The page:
If you don’t have your health, you don’t have anything.
If that’s true, Trumpcare is set to snatch everything away from millions of Americans.
More than 20 million Americans have gained insurance thanks to the Obamacare. Many of those had been denied health insurance due to pre-existing conditions. Even more simply couldn’t afford health insurance because they didn’t earn enough to afford it, yet earned too much to qualify for Medicaid.
The Medicaid rules also used to exclude people without children. I know because that particular rule kept me from the California version of Medicaid, Medi-Cal, for years.
Initially, my application for Med-Cal disability coverage was denied. It’s provided regardless of parental status. But I won my appeal based on the unusually large number of severe, chronic health conditions I suffer from. And that was before I developed my autoimmune disease, dermatomyositis, plus the whole Legionaires’ disease, six-week coma, and multiple strokes thing.
In short, physically I’m a mess.
Millions of others gained access to Medicaid coverage because of the expansion of Medicaid eligibility to the working poor. “Thanks” to a Supreme Court ruling, the states were given the option of rejecting the Medicaid expansion, despite the fact that it was entirely subsidized by the government in the beginning (and overwhelmingly in the future).
A few Republican governors gave in and permitted the Medicaid expansion in their states, despite the politically motivated GOP opposition to the Medicaid expansion. As you may have guessed, solid-blue California dived in head first.
Our termed-out governor Jerry Brown has vowed to fight the efforts of the Trump administration wherever he can. But millions of Californians are nervously watching awaiting the fate of their healthcare…and with it their health. At the very least, premium subsidies, in this huge and expensive state, will almost certainly be thrown under the bus. And it’s uncertain whether the Trumpcare will permit those currently receiving Medicaid under the expansion to retain their coverage.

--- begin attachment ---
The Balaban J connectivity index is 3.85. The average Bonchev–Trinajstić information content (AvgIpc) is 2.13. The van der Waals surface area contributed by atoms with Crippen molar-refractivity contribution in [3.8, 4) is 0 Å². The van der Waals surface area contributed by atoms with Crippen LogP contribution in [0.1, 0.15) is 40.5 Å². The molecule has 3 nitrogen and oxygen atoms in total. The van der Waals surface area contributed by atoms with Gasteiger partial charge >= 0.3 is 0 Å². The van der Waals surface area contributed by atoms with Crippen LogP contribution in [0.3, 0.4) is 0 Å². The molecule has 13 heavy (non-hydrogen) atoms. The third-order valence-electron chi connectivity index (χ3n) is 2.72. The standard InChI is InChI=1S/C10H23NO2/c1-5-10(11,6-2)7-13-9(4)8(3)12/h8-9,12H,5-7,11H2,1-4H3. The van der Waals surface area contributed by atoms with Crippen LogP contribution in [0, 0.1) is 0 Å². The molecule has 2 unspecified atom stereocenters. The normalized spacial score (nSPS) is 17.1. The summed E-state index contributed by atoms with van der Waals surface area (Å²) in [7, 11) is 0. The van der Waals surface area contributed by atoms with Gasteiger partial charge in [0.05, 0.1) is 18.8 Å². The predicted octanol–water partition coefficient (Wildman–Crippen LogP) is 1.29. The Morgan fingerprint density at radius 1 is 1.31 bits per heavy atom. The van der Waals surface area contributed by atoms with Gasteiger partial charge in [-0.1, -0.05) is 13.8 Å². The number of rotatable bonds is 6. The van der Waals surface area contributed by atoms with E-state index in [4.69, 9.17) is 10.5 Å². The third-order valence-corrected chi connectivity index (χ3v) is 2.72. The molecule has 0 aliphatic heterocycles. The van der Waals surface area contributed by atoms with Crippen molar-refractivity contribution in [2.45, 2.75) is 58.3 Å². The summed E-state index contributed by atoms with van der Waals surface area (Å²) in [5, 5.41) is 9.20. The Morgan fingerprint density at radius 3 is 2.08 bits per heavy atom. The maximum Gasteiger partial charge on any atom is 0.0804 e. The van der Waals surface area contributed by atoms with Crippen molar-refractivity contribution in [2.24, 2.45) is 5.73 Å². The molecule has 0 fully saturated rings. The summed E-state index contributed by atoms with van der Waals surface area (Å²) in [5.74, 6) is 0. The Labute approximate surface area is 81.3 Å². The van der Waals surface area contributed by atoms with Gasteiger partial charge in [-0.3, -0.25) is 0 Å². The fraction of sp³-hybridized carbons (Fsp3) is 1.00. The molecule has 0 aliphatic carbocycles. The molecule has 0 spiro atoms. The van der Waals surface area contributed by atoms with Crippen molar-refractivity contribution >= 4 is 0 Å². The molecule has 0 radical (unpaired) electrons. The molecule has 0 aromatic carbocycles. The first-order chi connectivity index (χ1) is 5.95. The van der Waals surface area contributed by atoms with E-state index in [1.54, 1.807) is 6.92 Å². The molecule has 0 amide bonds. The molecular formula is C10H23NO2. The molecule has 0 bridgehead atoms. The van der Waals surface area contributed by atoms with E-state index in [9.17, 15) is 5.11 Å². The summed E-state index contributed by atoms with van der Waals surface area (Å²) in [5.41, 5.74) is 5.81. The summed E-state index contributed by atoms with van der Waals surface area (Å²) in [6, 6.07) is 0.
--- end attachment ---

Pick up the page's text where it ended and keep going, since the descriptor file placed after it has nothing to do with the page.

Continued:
The Golden State is far from alone in its looming anxiety at the prospect of Trumpcare next year.
Let’s call it Trumpscare.
Of those who could never afford health insurance before, many were subsequently diagnosed with health conditions that would’ve prevented them from obtaining insurance in the pre-Obamacare days. Risk pools would be useless to such people because they usually offer expensive coverage that would be well beyond the means of the working poor and the lower middle class.
For people like Barbara Phillips, whose $10,000 a year income as a caregiver ironically didn’t earn enough to pay for her own healthcare, the psoriasis she was diagnosed with after enrolling in Medi-Cal would deny her insurance even if she could afford it.
You can take Donald Trump’s assertions that he wants to continue to outlaw pre-existing condition exclusions with a Trump Tower’s worth of salt. Without an insurance mandate, that would blow up the entire insurance system.
Of course, the Barbara Phillips of America can always hope they get so sick enough due to lack of regular healthcare that they are forced to quit work. At least then they would qualify for Medicaid.
Assuming they have dependents.
And speaking of dependency, is that really what the Republicans want force people into? I know that The Donald has inspired the GOP to backtrack on much of what was once conservative orthodoxy. But really, isn’t giving people no choice but to rely on the government for support a bridge too far even for craven reformed #NeverTrumpers?
Mitt Romney, I’m looking at you.
For me, the worry is that–if the Republican congressional majority gets their way and succeeds in converting Medicaid into block grants–Medi-Cal will be so starved of funds that the program will be forced to tighten eligibility to the extent that I would no longer qualify.
A further concern is that co-pays and other fees such as premiums will be raised to unaffordable levels for many Medicaid recipients. Fees also tend to discourage enrollment, which would put a twinkle in the eye of Paul Ryan.
Personally, I reject the formulation that you don’t have anything if you don’t have your health. How could I not?
But for millions of Americans, the way Trumpcare repeals and replaces Obamacare will spell the difference between retaining their current healthcare and possessing none. That means they won’t have their health, either.
According that old saw, thanks to a Trumpcare, they’ll have nothing at all.